François Truffaut’s second feature film after his career-defining debut Les quatre cents coups (The 400 Blows, 1959), Tirez sur le pianiste (Shoot the Piano Player, 1960) is a cheerfully ramshackle affair, alternately light and serious, a playful film from a director who had proven what he could do after a long period of writing as a critic for Cahiers du cinéma and other journals, who now felt relaxed enough to indulge himself a bit. Shot in classically free New Wave style by the gifted Raoul Coutard, Shoot the Piano Player stars the iconic French cabaret singer Charles Aznavour as Charlie Kohler, a seemingly nondescript pianist who pounds the keyboard with fatalistic indifference in a run-down bar in the slums of Paris.
But not so fast – Charlie is really Edouard Saroyan, formerly a world-famous classical pianist whose career has fallen apart after the suicide of his wife Thérèse (Nicole Berger), who threw herself out a window in a fit of despair after submitting to the despicable “advances” of concert impresario Lars Schmeel (a perfect name for such a repellent character, ably played by Claude Heymann) to further Edouard’s career. Thérèse’s suicide triggers an avalanche of events that sends Charlie to the bottom of skid row, and closer to his estranged family – a bunch of real, if often incompetent crooks – which he had tried so desperately to escape in his climb to the top.
Based on the 1956 novel Down There by David Goodis, the film was envisioned by Truffaut from the start as one “that I would call a respectful pastiche of the Hollywood B-films from which I learned so much”.1 The narrative, while serving as a framework for the film, often drifts to the side as Truffaut indulges in sequences that do nothing to advance the plot, but rather reflect the chaotic and ever-changing tapestry of daily existence, often pushed to humorous extremes. In truth, though Truffaut duly paid for the rights to Goodis’ novel, he used very little of the actual text, creating something altogether different.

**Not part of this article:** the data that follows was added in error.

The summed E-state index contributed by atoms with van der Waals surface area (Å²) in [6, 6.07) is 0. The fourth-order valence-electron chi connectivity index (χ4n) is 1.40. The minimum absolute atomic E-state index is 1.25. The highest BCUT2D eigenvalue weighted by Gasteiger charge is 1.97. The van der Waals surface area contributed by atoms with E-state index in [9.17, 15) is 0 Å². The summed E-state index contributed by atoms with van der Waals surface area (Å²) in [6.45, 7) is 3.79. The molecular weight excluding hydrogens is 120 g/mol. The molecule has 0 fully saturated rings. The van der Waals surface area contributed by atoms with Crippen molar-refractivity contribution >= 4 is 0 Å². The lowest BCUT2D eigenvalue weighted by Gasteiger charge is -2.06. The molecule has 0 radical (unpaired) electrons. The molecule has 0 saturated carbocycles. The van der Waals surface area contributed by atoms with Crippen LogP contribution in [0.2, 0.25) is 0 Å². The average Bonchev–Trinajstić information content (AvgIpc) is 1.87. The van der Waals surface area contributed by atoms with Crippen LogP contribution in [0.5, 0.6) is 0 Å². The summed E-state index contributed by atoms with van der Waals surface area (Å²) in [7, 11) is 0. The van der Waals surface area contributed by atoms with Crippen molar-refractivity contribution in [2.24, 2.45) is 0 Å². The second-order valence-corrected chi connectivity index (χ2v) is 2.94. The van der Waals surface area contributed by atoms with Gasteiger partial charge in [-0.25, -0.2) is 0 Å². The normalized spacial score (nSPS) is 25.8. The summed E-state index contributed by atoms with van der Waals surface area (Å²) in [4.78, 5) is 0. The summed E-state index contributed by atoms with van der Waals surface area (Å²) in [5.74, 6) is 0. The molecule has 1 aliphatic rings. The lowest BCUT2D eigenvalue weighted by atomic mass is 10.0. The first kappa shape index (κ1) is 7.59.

We stop to listen to a song in a café for no reason other than it’s amusing; a desperate chase down an alley is interrupted by a chance meeting with a stranger, which then drifts into a deeply philosophical conversation; characters pop up and disappear seemingly at will. In short, the film does what it wants, when it wants, and is beholden to no one but its maker. Critic Dwight Macdonald described Shoot the Piano Player as a mixture of “three genres which are usually kept apart: crime melodrama, romance, and slapstick”, but felt that overall the attempt at a genre mash-up was unsuccessful, and didn’t “gel”.2
Pauline Kael, a much more perceptive critic, immediately came to the film’s defence, noting that it was “full of unresolved, inexplicable, disharmonious elements, irony and slapstick and defeat all compounded – not arbitrarily as the reviewers complain – but in terms of the film maker’s efforts to find some expression for his own anarchic experience, instead of making more of those tiresome well-made movies that no longer mean much to us”.3 Indeed, this is precisely what Truffaut is up to, slamming scenes of romantic pathos up against alternating segments of comic violence, affectionately burlesquing the tired conventions of the B-movie thriller so that the entire film becomes a delirious homage.
Truffaut knew going in that Shoot the Piano Player wouldn’t be a sure-fire crowd-pleaser. As he remarked to a colleague, “With my penchant for anti-heroes and bittersweet love stories, I feel I am capable of making the first James Bond film to lose money.”4 To an interviewer shortly after the film’s release, Truffaut noted “I was aiming, above all, to explode a genre (the crime film) by mixing in other genres (comedy, drama, melodrama, the psychological film, the thriller, the love film, etc.). I know that there is nothing an audience hates more than changes of tone, but nevertheless I hugely enjoy changing the tone.”5